If you're looking to control the order in which different scripts do their Updates, FixedUpdate is the wrong tree to bark up; you should be looking at something like EarlyUpdate instead.

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  • So, are you proposing to move things in games around while being out of sync with the physics engine?
    – some1 here
    Dec 20, 2020 at 9:04
  • @some1here Yes. Usually physics fidelity will not drop noticeably, if it will drop at all. Another trick I've found is to change the physics tick-rate to match the framerate (e.g. 60 per second both). This won't help if the system is overloaded and falling behind the target tick/frame rate, but that's a different problem. This I found was especially valuable for things like camera movement.
    – Semimono
    Dec 22, 2020 at 16:31
  • That is completely wrong. The whole purpose of the physics engine is for it to be used. You should not use Unity if you are going to fight against the default physics engine. All the movement which uses physics engine features should happen in FixedUpdate.
    – some1 here
    Jan 2, 2021 at 18:08
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    @some1here Camera movement usually isn't integrated with the game's physics system. In addition, most game physics engines (including Unity's) are extremely low fidelity to begin with. I haven't ever been able to see a noticeable degradation in physics fidelity by moving something out of fixed update unless the framerate is already getting very low (something like 20 fps). In principle, I don't like it either, but in practice I haven't been able to find a problem with it. If you can build a test project to demonstrate an issue, that would be very useful.
    – Semimono
    Jan 3, 2021 at 23:56
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I noticed most of the answers here explained clearly what FixedUpdate was good for and and when to use it. However, I didn't see any clear examples for when regular Update should be used; Following is from the official Unity tutorial:

Update()

  • Called every frame
  • Used for regular updates such as :
    • Moving non-physics objects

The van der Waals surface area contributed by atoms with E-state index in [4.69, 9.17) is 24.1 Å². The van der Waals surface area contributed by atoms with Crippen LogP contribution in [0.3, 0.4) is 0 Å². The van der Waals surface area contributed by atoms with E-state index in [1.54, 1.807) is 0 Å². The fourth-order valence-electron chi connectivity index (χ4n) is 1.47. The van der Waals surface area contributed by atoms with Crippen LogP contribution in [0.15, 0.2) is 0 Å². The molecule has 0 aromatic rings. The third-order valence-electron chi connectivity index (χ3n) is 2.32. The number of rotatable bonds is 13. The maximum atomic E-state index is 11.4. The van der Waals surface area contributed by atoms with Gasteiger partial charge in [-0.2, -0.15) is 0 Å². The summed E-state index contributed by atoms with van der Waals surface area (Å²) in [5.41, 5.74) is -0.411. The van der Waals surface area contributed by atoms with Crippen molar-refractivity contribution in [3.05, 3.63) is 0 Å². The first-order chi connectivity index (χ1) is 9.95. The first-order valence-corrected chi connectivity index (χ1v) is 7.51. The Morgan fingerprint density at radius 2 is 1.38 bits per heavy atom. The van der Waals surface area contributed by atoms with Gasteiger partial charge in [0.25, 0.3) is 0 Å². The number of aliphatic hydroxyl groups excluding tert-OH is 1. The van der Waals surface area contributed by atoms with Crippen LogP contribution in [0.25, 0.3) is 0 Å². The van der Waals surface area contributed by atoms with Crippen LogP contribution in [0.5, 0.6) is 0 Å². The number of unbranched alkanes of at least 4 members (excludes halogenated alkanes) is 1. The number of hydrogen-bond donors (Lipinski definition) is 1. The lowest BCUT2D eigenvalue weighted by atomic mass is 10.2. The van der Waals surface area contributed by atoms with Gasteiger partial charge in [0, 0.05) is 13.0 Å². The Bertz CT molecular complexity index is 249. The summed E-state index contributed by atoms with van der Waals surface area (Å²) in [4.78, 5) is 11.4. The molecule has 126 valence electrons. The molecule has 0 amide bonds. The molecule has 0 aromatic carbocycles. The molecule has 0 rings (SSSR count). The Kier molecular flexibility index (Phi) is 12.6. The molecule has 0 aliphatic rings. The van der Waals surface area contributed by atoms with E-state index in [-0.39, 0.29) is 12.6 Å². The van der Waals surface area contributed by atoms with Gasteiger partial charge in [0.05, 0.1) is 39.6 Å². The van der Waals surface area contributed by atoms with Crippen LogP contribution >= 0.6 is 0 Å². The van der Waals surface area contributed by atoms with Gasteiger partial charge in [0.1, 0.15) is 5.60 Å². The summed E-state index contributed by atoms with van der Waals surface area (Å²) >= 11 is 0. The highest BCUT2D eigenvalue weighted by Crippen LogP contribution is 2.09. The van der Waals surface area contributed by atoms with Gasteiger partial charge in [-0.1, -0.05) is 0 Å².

• Simple timers
    • Receiving input (aka keypress etc)
  • Update interval call times will vary, ie non-uniformly spaced

FixedUpdate()

  • Called every physics step
  • FixedUpdate() intervals are consistent, ie uniformly spaced
  • Used for regular updates such as adjusting physic (eg. RigidBody) objects
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    fixed update is hard locked to a target rate based on the cpu clock(i guess) because of the variable time between two frames which easily can accumulate and destroy any simulation. update should be used for everything that does not depend on a simulation of physics, animation etc. because of performance. the fixed update also can only handle so much. it will start to slow down the game dramatically if the load is too high. Jun 12, 2019 at 9:43
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Update(): contains that code which has to be executed with visual rendering

FixedUpdate(): contains that code which has to be in sync with physics interaction

source : https://youtu.be/noXtT_zN-84?t=3057

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I found this answer by OncaLupe to be the best explanation:

For others that may not know the difference: Update runs at the same frequency as the game's framerate. If you're getting 100 FPS, then Update() runs 100 times per second. FixedUpdate() runs at a constant 50 FPS to match the physics engine.

There's nothing inherently wrong with only using FixedUpdate, and it is where physics calculations and changes should go since it matches the physics engine. However if you're doing things like manually moving non physics objects around and your game runs at a higher framerate, you may notice the movement stutters since there's frames where nothing moves. Using Update makes sure the movement happens every visual frame.